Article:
Picture Sources: nba.com Getty Images (first), hoopsvibe.com (second), nba.com (third), daylife.com (fourth)


Offseason to-do list: Rockets

People can talk all they want about how T-mac hasn't gotten past the first round in his career. The failures of the Rockets are not enough for them to ship Tracy McGrady out of Houston. Face it people, he is not going anywhere. Not to Detroit, not to Denver, not to anywhere. His failure to get his team to the playoffs when he played in Toronto, Orlando, or Houston has been well documented and very public. Is it really T-macs fault? No. There is no doubt in anyone's mind that if Yao Ming was healthy during the playoffs this year, it would have been a much different story. I also don't think anyone in Houston is blaming McGrady for the offseason failure again this year. It is understood that with Yao on the floor, it becomes a different story. With that said, the Rockets need to make a few tweaks and they will be right up there with the elite teams in the West.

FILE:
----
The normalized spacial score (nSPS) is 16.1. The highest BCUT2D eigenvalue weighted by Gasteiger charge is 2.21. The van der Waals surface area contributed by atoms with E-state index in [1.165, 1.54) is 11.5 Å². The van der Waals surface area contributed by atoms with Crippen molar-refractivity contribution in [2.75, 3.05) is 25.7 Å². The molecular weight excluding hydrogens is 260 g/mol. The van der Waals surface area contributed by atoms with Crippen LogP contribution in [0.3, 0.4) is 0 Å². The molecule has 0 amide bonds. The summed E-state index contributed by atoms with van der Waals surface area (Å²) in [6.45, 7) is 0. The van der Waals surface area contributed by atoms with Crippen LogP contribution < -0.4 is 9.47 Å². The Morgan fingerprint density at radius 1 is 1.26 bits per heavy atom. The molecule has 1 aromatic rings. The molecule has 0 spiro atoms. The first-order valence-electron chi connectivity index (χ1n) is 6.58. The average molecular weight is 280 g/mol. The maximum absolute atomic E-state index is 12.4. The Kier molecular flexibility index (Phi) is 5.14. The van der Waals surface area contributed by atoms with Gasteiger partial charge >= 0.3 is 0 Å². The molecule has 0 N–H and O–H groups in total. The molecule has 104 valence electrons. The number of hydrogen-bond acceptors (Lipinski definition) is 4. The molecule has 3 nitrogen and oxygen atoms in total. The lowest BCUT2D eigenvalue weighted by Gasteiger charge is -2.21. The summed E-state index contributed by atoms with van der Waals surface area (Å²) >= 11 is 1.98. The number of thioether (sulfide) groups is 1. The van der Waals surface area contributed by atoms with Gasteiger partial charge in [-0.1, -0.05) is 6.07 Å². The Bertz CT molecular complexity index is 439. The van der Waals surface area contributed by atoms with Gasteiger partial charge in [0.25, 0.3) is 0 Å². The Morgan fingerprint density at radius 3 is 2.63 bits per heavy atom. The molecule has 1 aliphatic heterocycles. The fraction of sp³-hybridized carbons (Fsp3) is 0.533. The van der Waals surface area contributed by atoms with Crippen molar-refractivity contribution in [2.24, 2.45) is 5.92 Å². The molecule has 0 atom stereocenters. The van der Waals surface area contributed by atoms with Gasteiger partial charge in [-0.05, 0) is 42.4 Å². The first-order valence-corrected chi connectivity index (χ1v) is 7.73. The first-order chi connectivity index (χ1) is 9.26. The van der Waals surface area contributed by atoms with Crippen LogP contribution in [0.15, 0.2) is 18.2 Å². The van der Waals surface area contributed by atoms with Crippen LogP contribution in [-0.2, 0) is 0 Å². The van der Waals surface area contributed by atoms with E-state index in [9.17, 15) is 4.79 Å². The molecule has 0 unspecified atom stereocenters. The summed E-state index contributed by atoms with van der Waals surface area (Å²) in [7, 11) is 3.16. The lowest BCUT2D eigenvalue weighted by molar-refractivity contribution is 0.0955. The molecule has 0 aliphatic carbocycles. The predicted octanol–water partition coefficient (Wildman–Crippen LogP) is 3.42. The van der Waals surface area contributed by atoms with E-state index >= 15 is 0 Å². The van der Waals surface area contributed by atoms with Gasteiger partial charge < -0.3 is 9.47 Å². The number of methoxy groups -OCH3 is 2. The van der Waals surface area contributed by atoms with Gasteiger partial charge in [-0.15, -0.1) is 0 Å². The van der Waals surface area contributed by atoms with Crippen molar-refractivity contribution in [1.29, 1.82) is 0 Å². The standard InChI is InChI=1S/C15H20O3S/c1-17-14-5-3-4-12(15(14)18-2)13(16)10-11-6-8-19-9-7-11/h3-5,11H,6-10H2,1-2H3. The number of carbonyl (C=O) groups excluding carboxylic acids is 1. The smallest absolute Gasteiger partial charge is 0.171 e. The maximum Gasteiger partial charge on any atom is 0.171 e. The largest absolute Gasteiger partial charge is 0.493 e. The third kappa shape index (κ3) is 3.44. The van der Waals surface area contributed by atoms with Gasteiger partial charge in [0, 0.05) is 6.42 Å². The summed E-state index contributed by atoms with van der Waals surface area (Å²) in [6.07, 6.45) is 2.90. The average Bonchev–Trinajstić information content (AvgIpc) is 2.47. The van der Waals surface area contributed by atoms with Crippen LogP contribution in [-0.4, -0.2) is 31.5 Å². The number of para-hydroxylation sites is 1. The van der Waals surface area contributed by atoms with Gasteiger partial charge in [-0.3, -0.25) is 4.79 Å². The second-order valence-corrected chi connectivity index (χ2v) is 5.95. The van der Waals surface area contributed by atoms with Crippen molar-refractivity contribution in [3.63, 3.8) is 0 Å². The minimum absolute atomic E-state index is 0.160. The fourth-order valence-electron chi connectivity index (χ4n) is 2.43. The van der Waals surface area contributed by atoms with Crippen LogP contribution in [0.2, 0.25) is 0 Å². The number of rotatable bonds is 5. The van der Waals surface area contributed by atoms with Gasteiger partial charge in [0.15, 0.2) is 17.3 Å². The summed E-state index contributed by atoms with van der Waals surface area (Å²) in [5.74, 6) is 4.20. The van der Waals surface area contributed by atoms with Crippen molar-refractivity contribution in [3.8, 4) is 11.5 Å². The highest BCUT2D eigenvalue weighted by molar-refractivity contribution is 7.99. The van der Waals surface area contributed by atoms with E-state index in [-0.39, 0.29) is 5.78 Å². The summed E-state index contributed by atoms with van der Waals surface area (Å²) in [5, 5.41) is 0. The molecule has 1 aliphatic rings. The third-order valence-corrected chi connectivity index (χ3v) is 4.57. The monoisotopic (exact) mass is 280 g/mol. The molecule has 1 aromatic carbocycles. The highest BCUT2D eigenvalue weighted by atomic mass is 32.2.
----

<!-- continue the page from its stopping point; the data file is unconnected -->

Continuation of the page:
The cornerstone of the Rockets are obviously T-Mac and Yao Ming. When the Rockets drafted Yao and made the trade for McGrady, it was said to be the next coming of Kobe and Shaq. As many of us know, this didn't work out as expected, yet. Yao Ming had an injury that was accumulated over time and forced him out for the rest of the season. He will be playing in the Beijing Olympic games next month which should scare the Rockets a bit. His injury was functionally a stress fracture that occurred because of the immense pressure put on it day after day. Of course, Yao will have medical clearance from doctors to play, but it has to worry Adelman and the rest of the Rocket organization. If his condition does not improve and he further injures himself in Beijing, the Rockets could be staring into a long dark tunnel. In Beijing, Yao is not only playing for China, he is in a sense, playing for the Rockets. Obviously the Rockets don't benefit off of this, but lets say he gets hurt, that puts the Rockets in a very tough position. They have put all of their eggs in the T-mac and Yao basket and the fans of Houston have been waiting patiently for years to see it manifest itself. To see Yao go down, or have recurring problems with this injury, would send the Rockets into another 5 year rebuilding plan and force them to pay out his contract of $15 mil, $16.3 mil, and $17.6 mil over the next three years. This obviously means they are tied up financially and would be limited in their free agent power, and only have trade possibilities as a real option. Of course, you can't tell a guy to not play for his country, it is the greatest honor an athlete can have. It is just something the Rockets have to bite their tongue on, cross their fingers and hope for the best. Now, one might say, any of the players who play for their respective international teams have the same potential to hurt themselves just like Yao does. Yes, that is true, however, this is the first time Yao has come off of injury and is testing it with little practice and rehabilitation time. It will be one of the story lines for NBA fans watching the Olympics to keep their eyes on.